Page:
dual cityCyberpunk and Japan are a match made in heaven though, it has to be said, it’s often been much more an inherited influence in international pop culture than something which has originated directly in Japan. Yokna Hasegawa’s Dual City (デュアル・シティ) puts this to rights a little with a politically infused tale of Japan in 2034 – a nation divided and engaged in a wider information war with the little guy at the mercy of evil corporate giants.

The year is 2034, following a civil war Japan has been divided in two with a north/south border located at the feet of Mount Fuji. Our protagonist, Yoriko, is a nurse and mother working in the North sector which is definitely thought of as the least advantageous place to be. When her hospital is raided by guerrilla soldiers, Yoriko finds herself in the relatively lucky position of last survivor but is then charged with assisting this “resistance movement” by taking over from the soon to be dead insurgent, Gou, and completing his mission of carting a mysterious suitcase across the border.

Once in the south, we’re introduced to the rest of the band including the dynamic Ayumi who can’t seem to forgive Yoriko for the loss of Gou. The gang’s ultimate goal is to expose the shady Nephe corporation who, aside from their business interests of arms dealing and android production, have begun building a virtual world known as “information life” which is constructed through harvesting the memories of Northern corpses. Yoriko lost her daughter to terrorist aggression and the idea that she might be able to see her again, albeit in virtual form, is one which she is unable to pass up.

Adding to the intrigue is the love story between a resistance member and an android which may or may not come to be a liability and the hacker group’s involvement with the steady stream of illegal migrants somehow making the dangerous cross border journey into the relative safe haven of the South. Many of these people have injuries or ailments that would be best served by a doctor, but having no proper papers they can’t risk a hospital and so the care that Yoriko can provide becomes another useful asset for the group.

Drawing parallels with other “divided” nations, Dual City looks at a multitude of contemporary social and philosophical problems from dealing with refugees fleeing an oppressive regime to the power of multinational corporations and the eternal quality of a mother’s love. Nephe (represented in a futuristic ad campaign starring Third Window Films’ Adam Torel as its heinous CEO) commits the very worst kind of identity theft as it steals and repurposes the very soul of those that it has killed by sucking out their memories and using them to create artificial counterparts in their online world. Are these ghosts in the machine any less “real” than their flesh counterparts were? A standard question of the cyberpunk world and one which still has no clear answer, but Dual City continues to explore it in a mature and nuanced manner.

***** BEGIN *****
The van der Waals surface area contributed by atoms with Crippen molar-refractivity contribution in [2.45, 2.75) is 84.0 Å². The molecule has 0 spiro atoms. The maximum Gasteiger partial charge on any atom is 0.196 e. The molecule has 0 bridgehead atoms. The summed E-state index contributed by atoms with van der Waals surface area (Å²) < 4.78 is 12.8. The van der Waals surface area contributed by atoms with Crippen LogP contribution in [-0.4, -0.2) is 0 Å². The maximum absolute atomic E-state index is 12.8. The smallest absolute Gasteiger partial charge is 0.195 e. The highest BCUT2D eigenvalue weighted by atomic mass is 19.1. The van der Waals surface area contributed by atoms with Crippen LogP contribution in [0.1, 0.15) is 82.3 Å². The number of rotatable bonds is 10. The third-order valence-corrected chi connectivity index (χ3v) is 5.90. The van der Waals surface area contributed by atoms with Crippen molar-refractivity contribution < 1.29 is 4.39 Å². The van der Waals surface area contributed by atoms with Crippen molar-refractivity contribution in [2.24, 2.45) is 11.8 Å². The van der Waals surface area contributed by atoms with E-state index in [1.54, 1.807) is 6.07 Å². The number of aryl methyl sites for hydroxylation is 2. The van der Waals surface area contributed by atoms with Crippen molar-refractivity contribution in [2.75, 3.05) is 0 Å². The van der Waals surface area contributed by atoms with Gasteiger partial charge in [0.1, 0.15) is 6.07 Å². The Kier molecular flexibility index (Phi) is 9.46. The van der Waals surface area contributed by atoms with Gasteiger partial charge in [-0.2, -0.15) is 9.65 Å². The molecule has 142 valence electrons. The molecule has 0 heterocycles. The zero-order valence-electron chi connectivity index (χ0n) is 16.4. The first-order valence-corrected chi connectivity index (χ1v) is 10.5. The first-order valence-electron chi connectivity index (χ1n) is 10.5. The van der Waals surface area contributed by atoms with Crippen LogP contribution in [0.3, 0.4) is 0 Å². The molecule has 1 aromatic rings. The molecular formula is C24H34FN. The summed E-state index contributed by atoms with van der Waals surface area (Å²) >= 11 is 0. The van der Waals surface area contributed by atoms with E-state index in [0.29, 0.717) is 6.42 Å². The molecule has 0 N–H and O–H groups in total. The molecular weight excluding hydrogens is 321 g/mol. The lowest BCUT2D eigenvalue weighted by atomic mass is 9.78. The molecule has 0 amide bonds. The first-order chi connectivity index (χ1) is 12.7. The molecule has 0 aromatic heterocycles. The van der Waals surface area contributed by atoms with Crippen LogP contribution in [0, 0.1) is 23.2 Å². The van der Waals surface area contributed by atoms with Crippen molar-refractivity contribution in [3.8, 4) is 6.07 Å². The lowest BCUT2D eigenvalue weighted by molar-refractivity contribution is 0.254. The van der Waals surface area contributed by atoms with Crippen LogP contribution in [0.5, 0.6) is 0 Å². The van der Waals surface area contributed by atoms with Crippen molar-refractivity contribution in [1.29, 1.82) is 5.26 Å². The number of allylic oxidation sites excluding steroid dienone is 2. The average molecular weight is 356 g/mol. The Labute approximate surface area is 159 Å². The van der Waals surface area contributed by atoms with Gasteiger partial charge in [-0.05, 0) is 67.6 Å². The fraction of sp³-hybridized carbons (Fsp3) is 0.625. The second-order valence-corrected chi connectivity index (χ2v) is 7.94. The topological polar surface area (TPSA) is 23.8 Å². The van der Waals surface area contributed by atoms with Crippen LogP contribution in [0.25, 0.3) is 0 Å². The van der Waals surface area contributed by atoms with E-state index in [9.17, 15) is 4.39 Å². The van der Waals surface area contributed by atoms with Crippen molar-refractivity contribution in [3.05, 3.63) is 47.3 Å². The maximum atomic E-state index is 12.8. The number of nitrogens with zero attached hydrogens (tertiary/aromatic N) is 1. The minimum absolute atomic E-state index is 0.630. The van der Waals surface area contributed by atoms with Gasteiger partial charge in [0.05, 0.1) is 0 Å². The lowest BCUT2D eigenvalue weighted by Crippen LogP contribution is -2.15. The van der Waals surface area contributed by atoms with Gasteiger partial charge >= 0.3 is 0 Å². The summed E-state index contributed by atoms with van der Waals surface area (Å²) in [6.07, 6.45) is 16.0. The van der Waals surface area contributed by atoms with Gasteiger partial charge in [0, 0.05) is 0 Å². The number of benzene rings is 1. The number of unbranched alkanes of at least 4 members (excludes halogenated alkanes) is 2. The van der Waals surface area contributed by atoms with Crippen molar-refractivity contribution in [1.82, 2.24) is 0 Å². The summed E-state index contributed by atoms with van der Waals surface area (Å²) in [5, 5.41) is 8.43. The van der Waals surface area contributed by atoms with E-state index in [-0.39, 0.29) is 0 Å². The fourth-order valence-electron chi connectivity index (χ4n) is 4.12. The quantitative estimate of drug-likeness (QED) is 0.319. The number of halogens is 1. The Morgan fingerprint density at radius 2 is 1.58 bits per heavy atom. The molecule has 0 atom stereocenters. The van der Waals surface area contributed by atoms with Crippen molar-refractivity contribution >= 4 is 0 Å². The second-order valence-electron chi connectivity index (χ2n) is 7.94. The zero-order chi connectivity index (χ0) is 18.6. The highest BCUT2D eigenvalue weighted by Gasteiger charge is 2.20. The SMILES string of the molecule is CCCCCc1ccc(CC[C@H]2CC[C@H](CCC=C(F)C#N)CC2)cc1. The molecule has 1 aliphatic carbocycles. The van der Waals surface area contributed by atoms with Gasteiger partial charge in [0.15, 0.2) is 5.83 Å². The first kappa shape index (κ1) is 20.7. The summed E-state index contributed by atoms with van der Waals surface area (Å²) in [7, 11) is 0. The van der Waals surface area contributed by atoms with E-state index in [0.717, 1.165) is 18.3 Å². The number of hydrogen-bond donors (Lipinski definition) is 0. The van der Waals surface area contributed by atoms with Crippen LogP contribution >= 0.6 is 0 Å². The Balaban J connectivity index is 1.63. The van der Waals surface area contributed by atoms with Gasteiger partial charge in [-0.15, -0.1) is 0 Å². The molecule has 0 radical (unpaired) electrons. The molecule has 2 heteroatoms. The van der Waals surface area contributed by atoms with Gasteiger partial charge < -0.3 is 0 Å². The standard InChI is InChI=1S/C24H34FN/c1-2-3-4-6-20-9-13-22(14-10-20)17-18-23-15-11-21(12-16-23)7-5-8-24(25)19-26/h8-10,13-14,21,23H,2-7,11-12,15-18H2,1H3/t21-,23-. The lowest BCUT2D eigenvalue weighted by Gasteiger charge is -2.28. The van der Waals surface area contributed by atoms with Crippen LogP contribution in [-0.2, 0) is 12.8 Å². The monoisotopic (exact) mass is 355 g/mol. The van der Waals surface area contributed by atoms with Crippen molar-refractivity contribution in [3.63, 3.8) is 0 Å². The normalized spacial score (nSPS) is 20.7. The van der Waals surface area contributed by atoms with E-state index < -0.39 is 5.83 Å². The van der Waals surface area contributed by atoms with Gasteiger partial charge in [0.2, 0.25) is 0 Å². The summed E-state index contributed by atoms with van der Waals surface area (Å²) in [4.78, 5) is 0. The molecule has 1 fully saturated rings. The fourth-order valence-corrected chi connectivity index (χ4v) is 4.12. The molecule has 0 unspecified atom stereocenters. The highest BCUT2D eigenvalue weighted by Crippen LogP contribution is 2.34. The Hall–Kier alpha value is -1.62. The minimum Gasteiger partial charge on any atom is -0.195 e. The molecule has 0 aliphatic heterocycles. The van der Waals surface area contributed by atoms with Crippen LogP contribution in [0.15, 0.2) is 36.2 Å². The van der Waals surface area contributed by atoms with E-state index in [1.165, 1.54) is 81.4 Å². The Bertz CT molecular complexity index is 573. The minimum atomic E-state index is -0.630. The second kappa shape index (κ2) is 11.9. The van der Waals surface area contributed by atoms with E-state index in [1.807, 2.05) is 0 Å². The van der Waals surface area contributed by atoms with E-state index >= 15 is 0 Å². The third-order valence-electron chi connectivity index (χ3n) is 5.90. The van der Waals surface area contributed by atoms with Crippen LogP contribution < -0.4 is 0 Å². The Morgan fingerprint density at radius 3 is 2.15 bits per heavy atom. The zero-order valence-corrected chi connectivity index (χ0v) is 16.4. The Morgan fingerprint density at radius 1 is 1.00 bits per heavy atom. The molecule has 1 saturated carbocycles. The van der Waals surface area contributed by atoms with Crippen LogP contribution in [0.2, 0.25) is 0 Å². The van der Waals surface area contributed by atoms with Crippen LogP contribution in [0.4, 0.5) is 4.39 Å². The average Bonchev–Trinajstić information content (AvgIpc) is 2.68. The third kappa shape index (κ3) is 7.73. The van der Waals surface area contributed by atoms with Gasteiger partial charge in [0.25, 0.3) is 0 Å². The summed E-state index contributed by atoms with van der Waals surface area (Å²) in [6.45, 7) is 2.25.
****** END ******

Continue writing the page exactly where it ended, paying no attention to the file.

Though an undoubtedly low budget, indie movie Dual City makes a decent job of creating its realistically grimy cyberpunk world with its interactive video screens and invisible techno warfare. Special effects, though sparse, are effectively achieved and never call attention to themselves. Dual City is actually the second part of a projected trilogy with the overarching title of Japan Year Zero (following the 2014 short Illuminations) but is perfectly intelligible even without knowledge of the previous film and manages to create a sense of a bleak, oppressive society which travels along with Yoriko from the totalitarian North to the supposedly freer South. Eventually Yoriko’s love for her daughter transforms and becomes something larger, an eternal and infinite love for all mankind that represents our last, best hope for peace. It only remains to be seen if the troubled society of 2034 can can learn to follow a similar road.


Reviewed as part of the SCI-FI London Film Festival 2016.

On a side note, Illuminations seems to be the film Hoshi Ishida was talking about when I interviewed him (for UK Anime Network) a couple of years ago. Small world! I would like to see the movie but it doesn’t seem to be available anywhere, maybe one day. Here is a trailer for Illuminations:

You can also keep up with director Yonka Hasegawa’s work via her website and twitter feed!

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